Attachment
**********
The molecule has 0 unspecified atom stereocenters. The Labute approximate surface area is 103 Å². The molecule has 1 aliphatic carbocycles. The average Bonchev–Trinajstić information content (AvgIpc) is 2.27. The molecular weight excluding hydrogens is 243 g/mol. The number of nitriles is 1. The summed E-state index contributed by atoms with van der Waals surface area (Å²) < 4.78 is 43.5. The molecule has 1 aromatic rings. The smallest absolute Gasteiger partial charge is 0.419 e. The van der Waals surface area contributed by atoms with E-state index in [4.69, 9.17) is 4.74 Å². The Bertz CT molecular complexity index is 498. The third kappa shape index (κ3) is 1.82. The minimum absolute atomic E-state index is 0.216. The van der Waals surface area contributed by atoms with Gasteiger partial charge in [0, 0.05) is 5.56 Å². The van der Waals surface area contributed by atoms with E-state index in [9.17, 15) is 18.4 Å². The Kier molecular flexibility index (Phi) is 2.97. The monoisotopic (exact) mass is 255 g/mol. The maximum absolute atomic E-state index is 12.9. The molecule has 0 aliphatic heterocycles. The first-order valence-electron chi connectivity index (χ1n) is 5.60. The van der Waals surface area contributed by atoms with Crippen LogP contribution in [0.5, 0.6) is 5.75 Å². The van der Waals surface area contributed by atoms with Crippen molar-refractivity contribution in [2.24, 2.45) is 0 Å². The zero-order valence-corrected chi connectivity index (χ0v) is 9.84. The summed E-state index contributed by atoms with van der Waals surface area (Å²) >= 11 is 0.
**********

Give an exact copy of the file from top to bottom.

The molecule has 0 unspecified atom stereocenters. The Labute approximate surface area is 103 Å². The molecule has 1 aliphatic carbocycles. The average Bonchev–Trinajstić information content (AvgIpc) is 2.27. The molecular weight excluding hydrogens is 243 g/mol. The number of nitriles is 1. The summed E-state index contributed by atoms with van der Waals surface area (Å²) < 4.78 is 43.5. The molecule has 1 aromatic rings. The smallest absolute Gasteiger partial charge is 0.419 e. The van der Waals surface area contributed by atoms with E-state index in [4.69, 9.17) is 4.74 Å². The Bertz CT molecular complexity index is 498. The third kappa shape index (κ3) is 1.82. The minimum absolute atomic E-state index is 0.216. The van der Waals surface area contributed by atoms with Gasteiger partial charge in [0, 0.05) is 5.56 Å². The van der Waals surface area contributed by atoms with E-state index in [9.17, 15) is 18.4 Å². The Kier molecular flexibility index (Phi) is 2.97. The monoisotopic (exact) mass is 255 g/mol. The maximum absolute atomic E-state index is 12.9. The molecule has 0 aliphatic heterocycles. The first-order valence-electron chi connectivity index (χ1n) is 5.60. The van der Waals surface area contributed by atoms with Crippen LogP contribution in [0.5, 0.6) is 5.75 Å². The van der Waals surface area contributed by atoms with Crippen molar-refractivity contribution in [2.24, 2.45) is 0 Å². The zero-order valence-corrected chi connectivity index (χ0v) is 9.84. The summed E-state index contributed by atoms with van der Waals surface area (Å²) >= 11 is 0.